Selected Posts

Teaching related

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Tweeting for conservation and biodiversity.

My experience using Twitter as tool to promote idea sharing and discussion in an introductory environmental science course.

The "tangled bank" behind Williams Hall.  Trees are higher than the building today.

Trembley’s “tangled bank” on the Lehigh campus.

Story of the rediscovery of the “tangled bank,” a small area on the campus of Lehigh University that was left to secondary succession in 1967. The small forest fragment was used in a general ecology course in fall of 2013, and this follow-up activity is detailed here.

Some common peatland plants. Drawings by students in Wetland Science (EES-386). Initials of students shown in parentheses.

“The Top 75″ Wetland Plants.

Learning common wetland plants by drawing them in a wetland ecology course.

Students experiencing olfactory "thrills" while measuring dissolved oxygen and redox potential of soil microcosms after flooding. The rotten-egg odor was intense in several of these samples.

Smelling your way down the redox ladder: wetland ecology in a bottle.

Summary of a fun laboratory experiment in a wetland ecology course.

Wetland Ecology & Management.

A series of posts summarizing the day-to-day activities of an intensive three-week course in wetland ecology at the Pymatuning Laboratory of Ecology:

Research related

Deep in the northern Wisconsin peat.

Summary of fieldwork in Summer 2012 for a project aimed at better understanding how ecosystems may respond to ongoing and future climate change.  Includes a fun, homemade video.

The answer is blowin’ in the wind. 

Summary of a recent paper that assesses the impact of deforestation and dust mobilization on bog ecosystems.

 

Spring break in Wisconsin!

Summary of fieldwork in northern Wisconsin in March of 2012. We were collecting sediment cores from three lakes in the region. Includes a homemade video that documents our activities.

Save the amoeba?

Musings on biogeography and the potential value of microbial diversity, and how the “rediscovery” of a rare species of amoeba highlights the fact that some microbial species have highly restricted geographic distributions.

Teaching & research related

From prized arboretum to forgotten forest: a century of change.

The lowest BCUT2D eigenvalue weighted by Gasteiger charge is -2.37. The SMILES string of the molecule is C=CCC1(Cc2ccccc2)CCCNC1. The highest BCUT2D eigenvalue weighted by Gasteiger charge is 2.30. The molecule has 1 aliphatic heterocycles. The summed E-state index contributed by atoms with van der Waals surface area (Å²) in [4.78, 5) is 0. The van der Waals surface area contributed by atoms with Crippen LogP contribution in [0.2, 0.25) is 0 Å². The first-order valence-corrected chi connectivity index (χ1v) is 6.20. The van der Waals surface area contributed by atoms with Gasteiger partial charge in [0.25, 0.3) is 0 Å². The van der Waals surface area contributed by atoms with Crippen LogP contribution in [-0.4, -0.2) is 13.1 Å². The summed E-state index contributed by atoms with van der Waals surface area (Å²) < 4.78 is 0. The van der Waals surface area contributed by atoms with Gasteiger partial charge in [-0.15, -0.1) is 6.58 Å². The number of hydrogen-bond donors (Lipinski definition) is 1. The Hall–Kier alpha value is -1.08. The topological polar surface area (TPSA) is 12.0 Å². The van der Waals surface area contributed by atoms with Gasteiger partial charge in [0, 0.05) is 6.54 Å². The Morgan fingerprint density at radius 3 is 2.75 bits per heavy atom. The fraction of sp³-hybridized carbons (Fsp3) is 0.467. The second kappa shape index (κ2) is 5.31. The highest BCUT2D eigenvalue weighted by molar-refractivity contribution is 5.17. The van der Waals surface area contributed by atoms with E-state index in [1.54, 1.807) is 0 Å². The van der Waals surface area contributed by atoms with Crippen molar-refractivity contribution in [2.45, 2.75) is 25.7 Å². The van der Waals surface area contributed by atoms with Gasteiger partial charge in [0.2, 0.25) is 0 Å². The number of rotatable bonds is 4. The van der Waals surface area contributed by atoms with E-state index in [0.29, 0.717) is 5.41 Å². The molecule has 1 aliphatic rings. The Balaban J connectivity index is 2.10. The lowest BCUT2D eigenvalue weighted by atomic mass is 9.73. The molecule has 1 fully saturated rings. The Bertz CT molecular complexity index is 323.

A post that details the establishment and history of the Lehigh University Arboretum and Experimental Forest Plantation.  Started in the early 1900s, the Lehigh University arboretum was one of the finest university arboretums in the United States, yet it disappeared from campus culture by the early 1950s.  The Experimental Plantation was established as a planting experiment, and forgotten about at about the same time. Lehigh students are now investigating the ecological history of these locations, and assessing the outcome of the unique planting experiment.

Herbarium specimen collected by Francis Trembley in 1935 from the Lehigh University Arboretum.

The herbarium…and virtual herbarium…at Lehigh University.

A post describing the Francis Trembley Herbarium at Lehigh University, and how to search the contents of the herbarium online.

Science, art, and inspiration

According to Traverse (2007), this is Gunnar Erdtman's "self-portrait as a wood gnome."  From the back of Erdtman's 1954 book, "An introduction to pollen analysis."

Palynologist as artist. Artist as palynologist.

Exploring art-science relationships by highlighting a little of the work of Gunnar Erdtman, a Swedish botantist that brought the study of pollen to the world. Art informs science by focusing the scientist’s observation skills.  Science informs art by providing endless source material for the artist.

Leaping the hedges with a butterfly amoeba.

Some rather non-linear thoughts on scientific inspiration and career paths, drawn primarily from thinking about the career of 17th century scientist Joseph Leidy.

Just for fun

Wine from the forest?

A home experiment adapting some old-time leaf wine recipes.

Photographs of an old white oak tree (>300 years) on the campus of Lehigh University. Note the gnarled base in the righthand image.

Looking for old trees on Lehigh’s campus.

A few old trees on the campus of Lehigh University.

Learning from fish and a four-year old.

A fun project with my daughter. Password is my daughter’s first name (first letter capitalized).

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